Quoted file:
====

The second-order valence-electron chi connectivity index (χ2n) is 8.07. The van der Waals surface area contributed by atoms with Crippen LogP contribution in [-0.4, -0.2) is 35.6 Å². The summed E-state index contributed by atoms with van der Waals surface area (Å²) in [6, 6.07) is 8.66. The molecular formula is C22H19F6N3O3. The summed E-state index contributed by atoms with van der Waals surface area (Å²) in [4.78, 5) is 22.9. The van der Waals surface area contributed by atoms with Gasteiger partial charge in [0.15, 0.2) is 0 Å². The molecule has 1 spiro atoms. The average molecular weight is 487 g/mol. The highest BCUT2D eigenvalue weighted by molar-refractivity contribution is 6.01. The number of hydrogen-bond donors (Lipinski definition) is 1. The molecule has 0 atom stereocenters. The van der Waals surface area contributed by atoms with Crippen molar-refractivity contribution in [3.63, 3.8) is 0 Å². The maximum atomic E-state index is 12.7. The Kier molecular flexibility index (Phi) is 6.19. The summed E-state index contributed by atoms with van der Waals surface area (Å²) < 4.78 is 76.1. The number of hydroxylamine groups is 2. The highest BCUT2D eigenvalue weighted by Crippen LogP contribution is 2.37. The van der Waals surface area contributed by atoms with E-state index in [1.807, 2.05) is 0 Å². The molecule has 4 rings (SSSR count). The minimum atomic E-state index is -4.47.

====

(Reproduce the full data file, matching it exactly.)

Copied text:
The second-order valence-electron chi connectivity index (χ2n) is 8.07. The van der Waals surface area contributed by atoms with Crippen LogP contribution in [-0.4, -0.2) is 35.6 Å². The summed E-state index contributed by atoms with van der Waals surface area (Å²) in [6, 6.07) is 8.66. The molecular formula is C22H19F6N3O3. The summed E-state index contributed by atoms with van der Waals surface area (Å²) in [4.78, 5) is 22.9. The van der Waals surface area contributed by atoms with Gasteiger partial charge in [0.15, 0.2) is 0 Å². The molecule has 1 spiro atoms. The average molecular weight is 487 g/mol. The highest BCUT2D eigenvalue weighted by molar-refractivity contribution is 6.01. The number of hydrogen-bond donors (Lipinski definition) is 1. The molecule has 0 atom stereocenters. The van der Waals surface area contributed by atoms with Crippen molar-refractivity contribution in [3.63, 3.8) is 0 Å². The maximum atomic E-state index is 12.7. The Kier molecular flexibility index (Phi) is 6.19. The summed E-state index contributed by atoms with van der Waals surface area (Å²) < 4.78 is 76.1. The number of hydroxylamine groups is 2. The highest BCUT2D eigenvalue weighted by Crippen LogP contribution is 2.37. The van der Waals surface area contributed by atoms with E-state index in [1.807, 2.05) is 0 Å². The molecule has 4 rings (SSSR count). The minimum atomic E-state index is -4.47.